- Steve Earle
- The Low Highway
New West Records
Steve Earle wastes no time in getting things rolling on The Low Highway : the title song features Kelley Looney’s easy-loping bass counting ‘em off while Chris Masterson’s pedal steel soars and moans like a semi rolling by. “Travelin’ out on the low highway/Three thousand miles to the ‘Frisco bay,” sings Earle, his observations of the land and people he’s witnessed through his windshield a combination of Sal Paradise and Woody Guthrie. It’s the perfect way to launch the album’s themes of movement/restlessness/loneliness and, ultimately, the discovery of love and contentment.
Earle’s companions for this journey are The Dukes (Looney, whose presence dates back to the Copperhead Road days; Masterson on guitar and pedal steel; Will Rigby on drums) and The Duchesses: Earle’s wife Allison Moorer on keys and vocals; Eleanor Whitmore on fiddle and mandolin; and Siobhan Kennedy on vocals. Earle has put together some great recording ensembles over the years, from the original Dukes lineup of the late ‘80s to the Del McCoury Band for 1999’s The Mountain. The Dukes and Duchesses are the ideal roadmates for the twists and turns of The Low Highway. They easily shift gears from the reflective acoustic chug of the opener to the wild-ass fishtail of “Calico County”. The guitars are as rough and raw as Earle’s vocal:
Half a case of cold pills soakin’ in a milk jug
Hydrochloric acid iodine and phosphorous
Careful not to get any on ya when you shake it up
That’s the way we cook it up in Calico County
Things slam into a string-bending bridge at the 1:16 mark, but for the bulk of the song the band follows Rigby’s groove, banging the main riff out with the bass bumping along beneath it all like a bent tailpipe dragging on a dirt road.
Other cuts aren’t as obvious in their intention, but are all the more intense for that very fact. If you were half-listening to the melody of “Burnin’ It Down” from the other room, you might peg it as a love song. Which it is, of sorts – testament of a grown man’s love for a town he left as a boy and can never return to, as it’s changed irrevocably. “Nothin’s ever gonna be the same in this town,” sings Earle, his character sitting in the parking lot of a Wal-Mart – “half a mile from where I grew up” – and thinking about burning it down. Earle’s delivery is gentle; the end result is terrifying.
But there are many more stops along the road: “Love’s Gonna Blow My Way” zippity-doo-dahs its way along like a 1940s-vintage pop song, with Whitmore’s fiddle combining Stephane Grappelli’s fluidity with Scarlet Rivera’s wild-but-dead-on abandon. “Pocket Full Of Rain” rides on the shoulders of a jazzy piano with Masterson throwing in a few moments of well-muzzled guitar roar late in the tune.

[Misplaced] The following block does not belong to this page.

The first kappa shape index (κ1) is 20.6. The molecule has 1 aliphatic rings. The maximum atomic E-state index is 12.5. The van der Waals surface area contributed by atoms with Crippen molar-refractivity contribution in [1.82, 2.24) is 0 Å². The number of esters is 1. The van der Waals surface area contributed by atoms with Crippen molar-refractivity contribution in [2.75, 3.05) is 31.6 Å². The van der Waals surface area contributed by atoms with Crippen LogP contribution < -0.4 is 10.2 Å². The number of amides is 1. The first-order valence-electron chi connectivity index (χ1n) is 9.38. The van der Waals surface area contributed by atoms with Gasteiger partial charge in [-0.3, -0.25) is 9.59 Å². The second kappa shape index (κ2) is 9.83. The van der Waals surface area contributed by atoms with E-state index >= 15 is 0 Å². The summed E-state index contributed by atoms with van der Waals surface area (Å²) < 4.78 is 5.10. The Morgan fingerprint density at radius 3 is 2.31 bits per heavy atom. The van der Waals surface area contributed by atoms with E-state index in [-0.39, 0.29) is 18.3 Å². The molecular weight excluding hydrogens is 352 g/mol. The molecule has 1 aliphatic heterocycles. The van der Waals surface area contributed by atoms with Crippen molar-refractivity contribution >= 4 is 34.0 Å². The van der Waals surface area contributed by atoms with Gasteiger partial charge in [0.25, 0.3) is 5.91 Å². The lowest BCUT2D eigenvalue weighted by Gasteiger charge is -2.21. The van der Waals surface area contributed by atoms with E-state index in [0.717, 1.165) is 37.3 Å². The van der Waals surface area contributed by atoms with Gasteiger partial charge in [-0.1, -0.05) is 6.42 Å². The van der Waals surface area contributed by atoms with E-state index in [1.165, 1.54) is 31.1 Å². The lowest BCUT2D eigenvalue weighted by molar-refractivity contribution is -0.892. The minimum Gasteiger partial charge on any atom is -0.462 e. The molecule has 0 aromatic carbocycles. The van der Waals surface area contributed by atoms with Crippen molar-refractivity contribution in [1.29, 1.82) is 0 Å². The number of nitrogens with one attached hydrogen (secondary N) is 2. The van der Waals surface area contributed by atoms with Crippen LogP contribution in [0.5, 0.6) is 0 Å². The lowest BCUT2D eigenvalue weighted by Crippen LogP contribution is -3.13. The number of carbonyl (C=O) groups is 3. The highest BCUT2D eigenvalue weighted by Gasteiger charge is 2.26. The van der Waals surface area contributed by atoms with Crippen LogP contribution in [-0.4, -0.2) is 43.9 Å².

“After Mardi Gras” and “Invisible” are full of honest reflections. In the former, the singer has much – too much – to deal with; “But I can’t bother with it all/Until after Mardi Gras,” he declares. And though Earle’s vocal nails the ache of being “Invisible”, it’s the song’s simmering fiddle-morphing-into-pedal-steel break that seals the deal.
A gritty mando propels “Down The Road”:
Standin’ on the highway with the road burnin’ through my shoes
Roll over Kerouac and tell Woody Guthrie the news
Heard it said there ain’t nothin’ ahead but I don’t know
Down the road I go …
sings Earle, all growl and hoot and swagger, Whitmore’s fiddle weaving around him in a swirl of Gypsy vibe and Appalachian stomp.
“21st Century” swings from is-this-all-there-is questions (“No man on the moon, nobody on Mars/Where the hell is my flyin’ car?”) to a message of hope:
We stand now on the verge of history
The world can be anything that we want it to be
Where there’s a will there’s a way; where there’s a fire there’s a spark
Out in the streets downtown in the park
Maybe the future’s just waitin on you and me
In the 21st century
“Remember Me” closes the album on a note of wisdom and love that’s almost too personal to witness: an older father speaking to his child, knowing that the reality of the math of the situation (“I wasn’t young when you come along”) is against him.
You’re lookin’ at me I’m lookin’ at you
And it’s everything a grown man can do
Not to break down and cry like a fool
When you smile at me
I can only hope I do my best
With whatever time that we got left
And when everything’s done and said
You’ll remember me
It’s beautiful and it’s heartbreaking and you end up hoping that Earle (who has a 3-year-old daughter) is the exception to the rule while a sweet mandolin wipes away the tears in your eyes.
All in all The Low Highway is a wonderful ride. On his last album, Steve Earle sung that he “Didn’t know I was gonna live this long/Now I’m sitting on top of the world.”
The Low Highway is proof that one can find contentment and stability in life without losing any of his edge.
Brian Robbins takes the low highway straight to www.brian-robbins.com